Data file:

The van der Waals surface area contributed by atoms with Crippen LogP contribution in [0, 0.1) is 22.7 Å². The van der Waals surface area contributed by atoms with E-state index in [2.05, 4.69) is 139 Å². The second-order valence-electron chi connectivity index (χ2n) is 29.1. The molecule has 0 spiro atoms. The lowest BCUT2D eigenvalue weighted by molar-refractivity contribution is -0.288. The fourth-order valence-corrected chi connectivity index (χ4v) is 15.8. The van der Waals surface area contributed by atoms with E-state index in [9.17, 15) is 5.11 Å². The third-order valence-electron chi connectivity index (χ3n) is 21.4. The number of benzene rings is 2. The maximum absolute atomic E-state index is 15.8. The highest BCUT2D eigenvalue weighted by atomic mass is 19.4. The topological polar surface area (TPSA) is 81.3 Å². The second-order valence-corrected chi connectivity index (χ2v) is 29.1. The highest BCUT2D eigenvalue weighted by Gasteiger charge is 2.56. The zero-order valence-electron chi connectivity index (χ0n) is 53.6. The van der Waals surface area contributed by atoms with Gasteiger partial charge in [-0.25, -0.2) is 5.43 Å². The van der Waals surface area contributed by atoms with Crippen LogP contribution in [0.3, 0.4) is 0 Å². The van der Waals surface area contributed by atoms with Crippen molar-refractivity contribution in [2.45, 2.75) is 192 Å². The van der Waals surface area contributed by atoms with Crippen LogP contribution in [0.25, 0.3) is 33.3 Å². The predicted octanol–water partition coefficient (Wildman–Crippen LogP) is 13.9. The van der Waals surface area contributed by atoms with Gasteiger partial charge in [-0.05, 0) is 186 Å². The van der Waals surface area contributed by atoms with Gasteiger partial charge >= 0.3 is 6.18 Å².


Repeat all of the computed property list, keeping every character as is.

The van der Waals surface area contributed by atoms with Crippen LogP contribution in [0, 0.1) is 22.7 Å². The van der Waals surface area contributed by atoms with E-state index in [2.05, 4.69) is 139 Å². The second-order valence-electron chi connectivity index (χ2n) is 29.1. The molecule has 0 spiro atoms. The lowest BCUT2D eigenvalue weighted by molar-refractivity contribution is -0.288. The fourth-order valence-corrected chi connectivity index (χ4v) is 15.8. The van der Waals surface area contributed by atoms with E-state index in [9.17, 15) is 5.11 Å². The third-order valence-electron chi connectivity index (χ3n) is 21.4. The number of benzene rings is 2. The maximum absolute atomic E-state index is 15.8. The highest BCUT2D eigenvalue weighted by atomic mass is 19.4. The topological polar surface area (TPSA) is 81.3 Å². The second-order valence-corrected chi connectivity index (χ2v) is 29.1. The highest BCUT2D eigenvalue weighted by Gasteiger charge is 2.56. The zero-order valence-electron chi connectivity index (χ0n) is 53.6. The van der Waals surface area contributed by atoms with Gasteiger partial charge in [-0.25, -0.2) is 5.43 Å². The van der Waals surface area contributed by atoms with Crippen LogP contribution in [0.3, 0.4) is 0 Å². The van der Waals surface area contributed by atoms with Crippen molar-refractivity contribution in [2.45, 2.75) is 192 Å². The van der Waals surface area contributed by atoms with Crippen LogP contribution in [0.25, 0.3) is 33.3 Å². The predicted octanol–water partition coefficient (Wildman–Crippen LogP) is 13.9. The van der Waals surface area contributed by atoms with Gasteiger partial charge in [-0.05, 0) is 186 Å². The van der Waals surface area contributed by atoms with Gasteiger partial charge >= 0.3 is 6.18 Å².